As shown schematically in FIG. 4, the CT scanner 10 further includes a computer 30 having a microprocessor or CPU 32, a storage 34 (memory, hard drive, optical, and/or magnetic, etc), a display 36, a mouse 38, a keyboard 40 and other hardware and software for performing the functions described herein. The computer 30 powers and controls the x-ray source 20 and the motor 50. The plurality of x-ray projections taken by the detector 22 are sent to the computer 30. The computer 30 generates a three-dimensional CT image from the plurality of x-ray projections utilizing any known techniques and algorithms. The three-dimensional CT image is stored on the storage 34 of the computer 30 and can be displayed on the display 36 for viewing.

As shown in FIG. 5, a head gear 90 including a plurality of radio-dense or radio-opaque markers 60 is positioned on a head of the patient P. The head gear 90 is designed to fit a variety of different head sizes. The markers 60 can be a plurality of ball bearings or BBs. The markers 60 remain in a fixed position relative to each other once attached to the head of the patient P. The position of the markers 60 is important in determining motion of the patient P during a CT scan. In one example, there are more than three markers 60 on the head gear 90.

FIG. 6 shows a flowchart of the method of measuring and correcting for the motion of the patient P that occurs during the CT scan. FIG. 7 illustrates a process of image manipulation to measure the motion. The computer 30 performs the below described steps.

At step 104, before a CT scan, the head gear 90 is positioned on the patient P. At step 106, the CT scanner 10 takes a CT scan of the head of the patient P to capture two dimensional x-ray projections 200. At step 108, the computer 30 generates a three dimensional CT image 202 from the two dimensional x-ray projections 200, ignoring any motion of the patient P.

At step 110, the computer 30 searches the three dimensional CT image 202 for any motion-blurred markers 60. The computer 30 can search for the markers 60 by searching for areas where the intensity levels are above a predetermined threshold. At step 112, the locations of the motion-blurred markers 60 are stored in the computer 30. Then, at step 114, the motion-blurred markers 60 are deleted from the three dimensional CT image 202 to generate a new three dimensional CT image 204 of only the patient P (without the markers 60).

In step 116, the new three dimensional CT image 204 is used to generate a set of simulated two dimensional x-ray projections 206 of only the anatomy of the patient P (without the markers 60). In step 118, the simulated two dimensional x-ray projections 206 are subtracted from the two dimensional x-ray projections 200 to produce a set of two dimensional x-ray projections 208 that essentially show only the markers 60. That is, each simulated two dimensional x-ray projection 206 is subtracted from the corresponding two dimensional x-ray projection 200. The anatomy of the patient P is faint, allowing the markers 60 to be easily spotted.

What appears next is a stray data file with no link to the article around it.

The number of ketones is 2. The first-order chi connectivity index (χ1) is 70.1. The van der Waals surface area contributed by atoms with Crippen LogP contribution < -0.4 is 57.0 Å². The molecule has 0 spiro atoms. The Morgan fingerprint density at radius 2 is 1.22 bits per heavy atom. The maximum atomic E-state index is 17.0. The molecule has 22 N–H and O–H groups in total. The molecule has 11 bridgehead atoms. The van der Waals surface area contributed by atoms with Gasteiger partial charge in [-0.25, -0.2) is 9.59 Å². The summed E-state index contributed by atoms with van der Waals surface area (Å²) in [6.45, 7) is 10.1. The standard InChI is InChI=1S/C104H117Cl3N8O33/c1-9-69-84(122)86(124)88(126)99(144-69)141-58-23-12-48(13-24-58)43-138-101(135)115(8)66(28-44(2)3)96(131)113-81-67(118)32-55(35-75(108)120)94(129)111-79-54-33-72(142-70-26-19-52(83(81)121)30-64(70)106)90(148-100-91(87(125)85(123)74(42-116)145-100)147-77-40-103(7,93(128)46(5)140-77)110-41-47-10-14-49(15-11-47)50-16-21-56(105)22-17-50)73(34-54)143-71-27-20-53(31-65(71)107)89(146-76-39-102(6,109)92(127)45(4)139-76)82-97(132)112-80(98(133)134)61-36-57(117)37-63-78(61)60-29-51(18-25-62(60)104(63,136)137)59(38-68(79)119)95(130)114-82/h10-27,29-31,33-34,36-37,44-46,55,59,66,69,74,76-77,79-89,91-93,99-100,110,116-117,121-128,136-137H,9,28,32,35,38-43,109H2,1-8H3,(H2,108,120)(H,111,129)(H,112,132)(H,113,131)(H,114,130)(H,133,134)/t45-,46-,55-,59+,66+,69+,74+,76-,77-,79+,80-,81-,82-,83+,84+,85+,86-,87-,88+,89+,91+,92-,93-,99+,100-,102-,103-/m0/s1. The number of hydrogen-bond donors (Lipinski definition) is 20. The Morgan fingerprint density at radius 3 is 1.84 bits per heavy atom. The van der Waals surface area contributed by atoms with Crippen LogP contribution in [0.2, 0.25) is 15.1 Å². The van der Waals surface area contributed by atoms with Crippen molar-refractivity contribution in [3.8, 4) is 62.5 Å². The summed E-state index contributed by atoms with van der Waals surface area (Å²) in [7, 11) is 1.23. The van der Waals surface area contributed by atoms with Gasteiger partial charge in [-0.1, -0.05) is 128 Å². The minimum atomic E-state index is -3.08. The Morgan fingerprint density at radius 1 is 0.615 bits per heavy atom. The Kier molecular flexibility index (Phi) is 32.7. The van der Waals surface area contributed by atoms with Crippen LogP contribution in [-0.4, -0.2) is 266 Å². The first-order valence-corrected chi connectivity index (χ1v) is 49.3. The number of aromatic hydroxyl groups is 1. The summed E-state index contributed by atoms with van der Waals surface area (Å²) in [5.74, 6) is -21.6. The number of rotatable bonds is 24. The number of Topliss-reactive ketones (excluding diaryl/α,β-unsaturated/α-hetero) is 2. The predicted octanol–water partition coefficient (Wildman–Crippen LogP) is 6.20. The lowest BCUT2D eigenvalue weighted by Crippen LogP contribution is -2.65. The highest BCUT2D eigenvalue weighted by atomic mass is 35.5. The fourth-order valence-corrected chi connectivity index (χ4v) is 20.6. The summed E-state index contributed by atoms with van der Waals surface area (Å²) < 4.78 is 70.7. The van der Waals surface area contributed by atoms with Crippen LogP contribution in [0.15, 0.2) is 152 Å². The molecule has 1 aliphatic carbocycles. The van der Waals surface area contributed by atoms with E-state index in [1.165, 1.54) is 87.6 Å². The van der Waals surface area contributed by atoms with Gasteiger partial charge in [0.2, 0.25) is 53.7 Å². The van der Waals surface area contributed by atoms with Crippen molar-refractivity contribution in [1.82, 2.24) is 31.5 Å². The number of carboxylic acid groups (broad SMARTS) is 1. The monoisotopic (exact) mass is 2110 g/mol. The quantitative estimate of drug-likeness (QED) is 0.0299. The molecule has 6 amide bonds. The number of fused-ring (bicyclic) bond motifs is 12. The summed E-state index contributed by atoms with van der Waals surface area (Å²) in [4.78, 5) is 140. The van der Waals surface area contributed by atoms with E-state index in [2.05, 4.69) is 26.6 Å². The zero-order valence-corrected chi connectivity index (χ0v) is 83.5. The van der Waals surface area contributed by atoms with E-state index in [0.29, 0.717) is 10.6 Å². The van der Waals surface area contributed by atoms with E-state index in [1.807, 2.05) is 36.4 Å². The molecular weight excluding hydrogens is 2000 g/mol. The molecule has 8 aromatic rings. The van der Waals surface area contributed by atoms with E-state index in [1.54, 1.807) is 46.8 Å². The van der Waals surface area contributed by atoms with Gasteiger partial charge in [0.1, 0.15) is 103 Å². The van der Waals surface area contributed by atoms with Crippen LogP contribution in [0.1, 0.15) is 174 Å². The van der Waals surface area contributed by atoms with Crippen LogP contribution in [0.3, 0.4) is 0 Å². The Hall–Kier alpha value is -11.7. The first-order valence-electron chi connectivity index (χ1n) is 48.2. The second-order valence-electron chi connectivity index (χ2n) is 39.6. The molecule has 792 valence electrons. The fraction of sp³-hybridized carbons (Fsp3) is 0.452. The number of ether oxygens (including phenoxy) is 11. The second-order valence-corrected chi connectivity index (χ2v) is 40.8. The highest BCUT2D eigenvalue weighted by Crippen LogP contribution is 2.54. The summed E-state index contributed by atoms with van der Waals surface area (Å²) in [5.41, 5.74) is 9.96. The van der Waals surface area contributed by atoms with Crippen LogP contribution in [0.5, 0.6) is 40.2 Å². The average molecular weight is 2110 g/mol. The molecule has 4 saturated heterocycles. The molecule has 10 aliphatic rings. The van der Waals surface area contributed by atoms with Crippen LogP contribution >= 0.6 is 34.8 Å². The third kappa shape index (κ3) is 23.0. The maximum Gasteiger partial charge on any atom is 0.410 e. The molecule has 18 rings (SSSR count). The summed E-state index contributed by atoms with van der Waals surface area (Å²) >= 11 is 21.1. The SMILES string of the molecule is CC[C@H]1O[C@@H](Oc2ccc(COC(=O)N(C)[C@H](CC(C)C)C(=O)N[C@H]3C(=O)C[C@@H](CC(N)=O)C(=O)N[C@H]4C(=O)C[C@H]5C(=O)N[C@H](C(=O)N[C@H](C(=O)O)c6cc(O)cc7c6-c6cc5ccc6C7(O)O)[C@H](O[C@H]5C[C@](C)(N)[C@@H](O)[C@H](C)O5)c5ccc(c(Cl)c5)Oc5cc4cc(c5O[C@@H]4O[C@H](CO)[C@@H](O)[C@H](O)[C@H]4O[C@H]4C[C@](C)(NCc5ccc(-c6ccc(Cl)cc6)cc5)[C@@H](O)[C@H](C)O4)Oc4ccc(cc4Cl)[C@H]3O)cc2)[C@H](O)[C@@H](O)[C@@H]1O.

In step 122, the computer 30 searches the two dimensional x-ray projections 208 to determine the actual position of each CT marker 60 in the two dimensional x-ray projections 208. As the anatomy of the patient P is suppressed, the anatomy has little effect on the search. Data collected in step 112 about the positions of the markers 60 can also be used to help determine the positions of the markers 60 in the two dimensional x-ray projections 208.

In step 124, the computer 30 employs a software routine to estimate the pose of the head of the patient P consistent with the actual projected positions of the markers 60 as measured in step 122. The computer 30 may do this, for example, using a non-linear least squares regression routine. If the spacings between the markers 60 are known, the software routine may exploit this information. This may be the case, for example, if the head gear 90 is constructed rigidly so that the spacings between the markers 60 are fixed and non-deformable. The spacings between the markers 60 can then be measured in a preliminary CT scan of the head gear 90 alone. Otherwise, the software routine can treat the spacings between the markers 60 as additional unknowns and estimate them along with the pose of the head. The result of this analysis provides a motion data set.